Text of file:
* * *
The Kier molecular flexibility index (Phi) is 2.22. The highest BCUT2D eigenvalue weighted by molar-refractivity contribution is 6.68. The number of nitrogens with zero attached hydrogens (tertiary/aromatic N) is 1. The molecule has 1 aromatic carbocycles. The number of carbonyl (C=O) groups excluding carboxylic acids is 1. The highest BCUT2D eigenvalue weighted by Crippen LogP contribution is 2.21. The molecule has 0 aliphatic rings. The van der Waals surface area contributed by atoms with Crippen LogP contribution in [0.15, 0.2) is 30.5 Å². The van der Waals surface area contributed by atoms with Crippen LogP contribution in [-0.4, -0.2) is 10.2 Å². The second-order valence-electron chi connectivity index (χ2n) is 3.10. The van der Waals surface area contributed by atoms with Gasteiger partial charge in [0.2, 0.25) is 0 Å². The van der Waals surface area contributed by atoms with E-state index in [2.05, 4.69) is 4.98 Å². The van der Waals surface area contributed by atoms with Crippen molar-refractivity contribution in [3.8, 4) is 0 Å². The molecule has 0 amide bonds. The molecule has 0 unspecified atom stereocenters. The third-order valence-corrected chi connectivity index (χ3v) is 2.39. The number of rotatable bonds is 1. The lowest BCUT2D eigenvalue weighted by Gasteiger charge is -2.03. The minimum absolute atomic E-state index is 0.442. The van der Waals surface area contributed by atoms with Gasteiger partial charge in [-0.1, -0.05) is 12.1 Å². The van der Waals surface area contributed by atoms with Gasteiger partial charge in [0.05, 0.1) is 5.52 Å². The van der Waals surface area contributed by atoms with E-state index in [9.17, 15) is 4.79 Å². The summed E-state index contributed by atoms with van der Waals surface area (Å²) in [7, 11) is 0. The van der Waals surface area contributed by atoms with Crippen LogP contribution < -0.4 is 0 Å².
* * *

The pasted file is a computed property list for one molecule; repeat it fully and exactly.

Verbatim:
The Kier molecular flexibility index (Phi) is 2.22. The highest BCUT2D eigenvalue weighted by molar-refractivity contribution is 6.68. The number of nitrogens with zero attached hydrogens (tertiary/aromatic N) is 1. The molecule has 1 aromatic carbocycles. The number of carbonyl (C=O) groups excluding carboxylic acids is 1. The highest BCUT2D eigenvalue weighted by Crippen LogP contribution is 2.21. The molecule has 0 aliphatic rings. The van der Waals surface area contributed by atoms with Crippen LogP contribution in [0.15, 0.2) is 30.5 Å². The van der Waals surface area contributed by atoms with Crippen LogP contribution in [-0.4, -0.2) is 10.2 Å². The second-order valence-electron chi connectivity index (χ2n) is 3.10. The van der Waals surface area contributed by atoms with Gasteiger partial charge in [0.2, 0.25) is 0 Å². The van der Waals surface area contributed by atoms with E-state index in [2.05, 4.69) is 4.98 Å². The van der Waals surface area contributed by atoms with Crippen molar-refractivity contribution in [3.8, 4) is 0 Å². The molecule has 0 amide bonds. The molecule has 0 unspecified atom stereocenters. The third-order valence-corrected chi connectivity index (χ3v) is 2.39. The number of rotatable bonds is 1. The lowest BCUT2D eigenvalue weighted by Gasteiger charge is -2.03. The minimum absolute atomic E-state index is 0.442. The van der Waals surface area contributed by atoms with Gasteiger partial charge in [-0.1, -0.05) is 12.1 Å². The van der Waals surface area contributed by atoms with Gasteiger partial charge in [0.05, 0.1) is 5.52 Å². The van der Waals surface area contributed by atoms with E-state index in [9.17, 15) is 4.79 Å². The summed E-state index contributed by atoms with van der Waals surface area (Å²) in [7, 11) is 0. The van der Waals surface area contributed by atoms with Crippen LogP contribution < -0.4 is 0 Å².